The hope was that in introducing a huge amount of ‘stress and stimuli’ in the form of vertical climbing, both my and my training partners’ bodies would become more fatigue-resistant, our skeletal muscle better able to make sustained contraction after contraction, and our working minds more adept at handling fatigue – useful traits to have when undertaking a marathon swim, as I will be in three weeks time.

The ultimate goal, rather than achieving a particular vertical mileage, was simply to get to a point of complete exhaustion and physical discomfort, and, crucially, to continue. Part one was far more easily achieved than part two.

The whole point was for the event to get messy and unpleasant, as I had to continually remind myself when things did indeed get rather unpleasant. If this had been avoided, and we had stopped at the onset of fatigue and physical pain, then the hours already put in would have largely been for nothing.

I think so many athletes only really hit this huge mental barrier of pain and discomfort typically on the day of a race, rather than in training. The two-hour mark of the marathon becomes the only time in the training calendar where these hugely important occasions of ‘true’ exhaustion are experienced. These moments, with energy stores depleted, muscles screaming, and defeat looming on the peripheries, are the ‘bread and butter’ of endurance sports – and therefore how we respond to them defines our ability as endurance athletes.

Why then do so many of us seek to avoid these instances? In doing so, when the unavoidable fatigue does indeed set in at the late stages of an event, we are taken almost by surprise – unprepared for its arrival, and ill-equipped to manage it. Grit and mental toughness are not just trainable – they are only┬átrainable; attained only through first hand experience.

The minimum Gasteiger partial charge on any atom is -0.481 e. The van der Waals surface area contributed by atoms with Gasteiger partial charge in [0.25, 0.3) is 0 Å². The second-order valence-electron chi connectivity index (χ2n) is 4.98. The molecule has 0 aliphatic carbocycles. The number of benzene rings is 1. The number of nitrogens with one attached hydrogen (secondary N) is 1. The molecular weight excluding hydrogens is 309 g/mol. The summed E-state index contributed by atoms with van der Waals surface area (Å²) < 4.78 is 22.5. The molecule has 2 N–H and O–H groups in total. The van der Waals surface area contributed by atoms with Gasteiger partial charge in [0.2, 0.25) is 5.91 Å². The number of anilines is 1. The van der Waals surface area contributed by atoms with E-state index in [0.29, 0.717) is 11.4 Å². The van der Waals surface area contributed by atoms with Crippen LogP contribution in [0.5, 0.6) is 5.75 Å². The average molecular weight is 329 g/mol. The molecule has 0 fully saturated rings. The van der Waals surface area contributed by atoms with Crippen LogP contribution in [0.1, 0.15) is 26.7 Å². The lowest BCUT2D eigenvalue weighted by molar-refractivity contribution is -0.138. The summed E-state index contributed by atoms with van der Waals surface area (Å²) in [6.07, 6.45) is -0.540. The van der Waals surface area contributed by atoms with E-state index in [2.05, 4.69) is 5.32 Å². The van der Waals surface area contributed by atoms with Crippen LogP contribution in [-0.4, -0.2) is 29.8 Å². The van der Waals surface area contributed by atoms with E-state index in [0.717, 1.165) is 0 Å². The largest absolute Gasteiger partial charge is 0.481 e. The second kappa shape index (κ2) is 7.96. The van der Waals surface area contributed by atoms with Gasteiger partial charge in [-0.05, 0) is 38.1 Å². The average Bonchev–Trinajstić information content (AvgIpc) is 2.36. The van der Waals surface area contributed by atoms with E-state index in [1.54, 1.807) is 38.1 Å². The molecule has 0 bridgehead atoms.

A Misogi effort like this is essentially a dress-rehearsal for race day; plunging oneself into this too-often-avoided scenario, and forcefully providing an opportunity to develop the cognitive skills and techniques to endure more and more discomfort.

I’m hugely fortunate, as I have mentioned in earlier articles, to have the team that I currently have to train with. They all share an appreciation for these teaching moments of total bodily exhaustion. Jack is only a late-notice phone call away, eager to jump into any ridiculous challenge, and Julie wakes up next to me every day. The two of them are some of the toughest people I know – and both of their attitudes, their strength and fortitude, and their desires for self-improvement are completely contagious.

So the three of us climbed, well into the realms of genuine physical complaints. When we came close to pulling the pin, at the eight hour mark, I asked Jack how long he felt like he had been “genuinely in trouble, physically”. We both agreed that we had been in this position of increasingly difficult-to-endure fatigue for about four hours.

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Interestingly, as with perhaps all endurance events, the pain had gradually increased to a point, until it suddenly ceased to worsen – before returning with a vengeance, hours later, and ending our day at 5800 metres of altitude. For the majority of the day, however, the pain had been present, but manageable. In only the first hour of climbing, large blisters had appeared and torn on both of my hands. The pangs of early panic were undeniable, as I imagined how my hands might look and perform in six hours time.

But the blisters never worsened. My hands – or my climbing technique, or my mind, or a complex mix of all factors – managed to adjust to the challenge they were presented with, and I climbed on unimpeded, until finally complete exhaustion took over, and I was unable to complete a single repetition of the rock wall. Despite the blisters, it was a powerful reminder of the sheer adaptability of human physiology.

The day was a success for the three of us who climbed, in that we achieved what we had set out to do in the mindset in which it should have been achieved. The focus was far more on the process, rather than the outcome. Total height climbed, although a strong motivator, remained appropriately second to the more intangible development of mental strength and resilience.

I hobbled away from the training day proud of the physical output, but far more proud of the grounded, mindful and diligently self-reflective manner the three of us had performed it in.

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Mindfulness (Could Be) Everything